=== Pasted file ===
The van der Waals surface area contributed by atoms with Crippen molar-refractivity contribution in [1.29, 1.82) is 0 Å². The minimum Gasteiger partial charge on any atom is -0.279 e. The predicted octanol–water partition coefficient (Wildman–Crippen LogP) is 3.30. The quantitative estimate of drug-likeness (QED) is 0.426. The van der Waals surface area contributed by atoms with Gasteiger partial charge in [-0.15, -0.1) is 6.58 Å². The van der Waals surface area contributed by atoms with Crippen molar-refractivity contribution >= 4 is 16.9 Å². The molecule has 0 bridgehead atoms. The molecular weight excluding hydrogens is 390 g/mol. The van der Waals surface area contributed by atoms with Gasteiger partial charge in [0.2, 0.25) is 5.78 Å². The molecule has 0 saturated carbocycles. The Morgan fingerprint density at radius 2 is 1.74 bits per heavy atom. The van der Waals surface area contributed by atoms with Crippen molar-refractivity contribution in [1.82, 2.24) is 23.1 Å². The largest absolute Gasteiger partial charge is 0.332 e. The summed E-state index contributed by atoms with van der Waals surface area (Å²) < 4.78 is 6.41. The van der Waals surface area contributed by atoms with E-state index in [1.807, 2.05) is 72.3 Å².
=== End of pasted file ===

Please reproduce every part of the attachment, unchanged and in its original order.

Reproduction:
The van der Waals surface area contributed by atoms with Crippen molar-refractivity contribution in [1.29, 1.82) is 0 Å². The minimum Gasteiger partial charge on any atom is -0.279 e. The predicted octanol–water partition coefficient (Wildman–Crippen LogP) is 3.30. The quantitative estimate of drug-likeness (QED) is 0.426. The van der Waals surface area contributed by atoms with Gasteiger partial charge in [-0.15, -0.1) is 6.58 Å². The van der Waals surface area contributed by atoms with Crippen molar-refractivity contribution >= 4 is 16.9 Å². The molecule has 0 bridgehead atoms. The molecular weight excluding hydrogens is 390 g/mol. The van der Waals surface area contributed by atoms with Gasteiger partial charge in [0.2, 0.25) is 5.78 Å². The molecule has 0 saturated carbocycles. The Morgan fingerprint density at radius 2 is 1.74 bits per heavy atom. The van der Waals surface area contributed by atoms with Crippen molar-refractivity contribution in [1.82, 2.24) is 23.1 Å². The largest absolute Gasteiger partial charge is 0.332 e. The summed E-state index contributed by atoms with van der Waals surface area (Å²) < 4.78 is 6.41. The van der Waals surface area contributed by atoms with E-state index in [1.807, 2.05) is 72.3 Å².